• Lindsay says:

            Hmm. I have a 99″ wall that’s the focal point of my living room, and my organizational style would be extremely well-served by an 8’x4′ whiteboard. I live in Indianapolis, so it’s neither crazy humid nor crazy dry, though it IS fairly humid. I guess if it gets too awful, I can replace the whole thing for $15, so it’s worth a try without mounting it first. I think it’s going to look AWESOME once I get it up there!

          • Lindsay says:

            You know, I just thought of something else. “Melamine” is also known as “shower board”. You’d think shower board should be able to stand up to humidity. What’s more humid than a shower?

  8. kimberly says:

    I made my own bulletin boards for with the1/2 inch pink foam insulation thingys from Home Depot. I cut them to the sizes I wanted, covered them with fabric duct taped to the backs and stretched tight. I then just nailed the boards at the top to the walls and viola!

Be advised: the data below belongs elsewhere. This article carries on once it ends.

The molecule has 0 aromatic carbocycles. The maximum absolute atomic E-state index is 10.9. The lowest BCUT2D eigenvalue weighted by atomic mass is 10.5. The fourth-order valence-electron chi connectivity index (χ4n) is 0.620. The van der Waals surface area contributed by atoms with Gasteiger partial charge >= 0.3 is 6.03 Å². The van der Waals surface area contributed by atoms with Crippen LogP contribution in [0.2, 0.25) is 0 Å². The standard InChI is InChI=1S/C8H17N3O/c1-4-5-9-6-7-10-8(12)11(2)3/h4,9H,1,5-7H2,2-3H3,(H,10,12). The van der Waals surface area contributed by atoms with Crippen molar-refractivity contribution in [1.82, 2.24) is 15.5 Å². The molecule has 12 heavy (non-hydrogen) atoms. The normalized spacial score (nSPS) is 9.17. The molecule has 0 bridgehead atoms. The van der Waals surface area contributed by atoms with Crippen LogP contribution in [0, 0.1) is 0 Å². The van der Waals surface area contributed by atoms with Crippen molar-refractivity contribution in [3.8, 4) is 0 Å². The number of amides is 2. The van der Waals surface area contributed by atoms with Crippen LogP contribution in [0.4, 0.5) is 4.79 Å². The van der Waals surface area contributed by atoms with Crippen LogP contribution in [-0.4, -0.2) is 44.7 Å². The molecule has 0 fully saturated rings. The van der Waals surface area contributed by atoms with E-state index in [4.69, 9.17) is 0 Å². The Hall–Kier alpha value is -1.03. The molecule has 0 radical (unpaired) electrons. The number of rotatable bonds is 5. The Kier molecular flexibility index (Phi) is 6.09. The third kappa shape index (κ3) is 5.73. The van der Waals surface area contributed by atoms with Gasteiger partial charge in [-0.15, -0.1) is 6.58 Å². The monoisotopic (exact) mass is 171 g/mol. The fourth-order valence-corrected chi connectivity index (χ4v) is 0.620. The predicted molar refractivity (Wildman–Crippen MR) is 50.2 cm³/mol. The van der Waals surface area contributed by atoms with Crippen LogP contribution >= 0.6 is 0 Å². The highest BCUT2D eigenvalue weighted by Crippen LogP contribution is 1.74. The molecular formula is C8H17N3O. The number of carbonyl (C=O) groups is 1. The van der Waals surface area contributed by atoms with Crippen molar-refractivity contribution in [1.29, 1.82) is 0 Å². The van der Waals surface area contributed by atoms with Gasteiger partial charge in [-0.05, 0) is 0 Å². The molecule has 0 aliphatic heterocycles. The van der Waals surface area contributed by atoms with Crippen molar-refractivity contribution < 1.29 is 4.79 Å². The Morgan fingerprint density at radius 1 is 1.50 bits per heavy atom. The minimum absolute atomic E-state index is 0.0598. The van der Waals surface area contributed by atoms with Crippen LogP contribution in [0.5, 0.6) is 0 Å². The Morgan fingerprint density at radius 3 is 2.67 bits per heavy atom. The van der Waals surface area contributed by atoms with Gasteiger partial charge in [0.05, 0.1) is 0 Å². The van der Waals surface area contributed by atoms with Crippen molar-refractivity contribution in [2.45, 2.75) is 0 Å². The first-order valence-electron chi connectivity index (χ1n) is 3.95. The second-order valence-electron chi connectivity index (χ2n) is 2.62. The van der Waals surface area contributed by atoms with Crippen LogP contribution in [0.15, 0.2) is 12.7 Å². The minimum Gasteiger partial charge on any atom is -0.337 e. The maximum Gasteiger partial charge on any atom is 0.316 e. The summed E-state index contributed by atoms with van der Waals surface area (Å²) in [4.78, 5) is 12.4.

9. jenni says:

    As for hanging the board to the wall it can be done without nails or screws by using a product made by 3M – velcro strips that are for hanging pictures on the wall. They work very well and there are no holes and you can place multiple of them so the board doesn’t warp.

  10. Susan says:

    What a clever idea! Thanks for sharing it. Anyone know if you could paint the back of the showerboard with magnetic paint (maybe many coats) and turn it into a magnetic white board?

Leave a Comment

Your email address will not be published.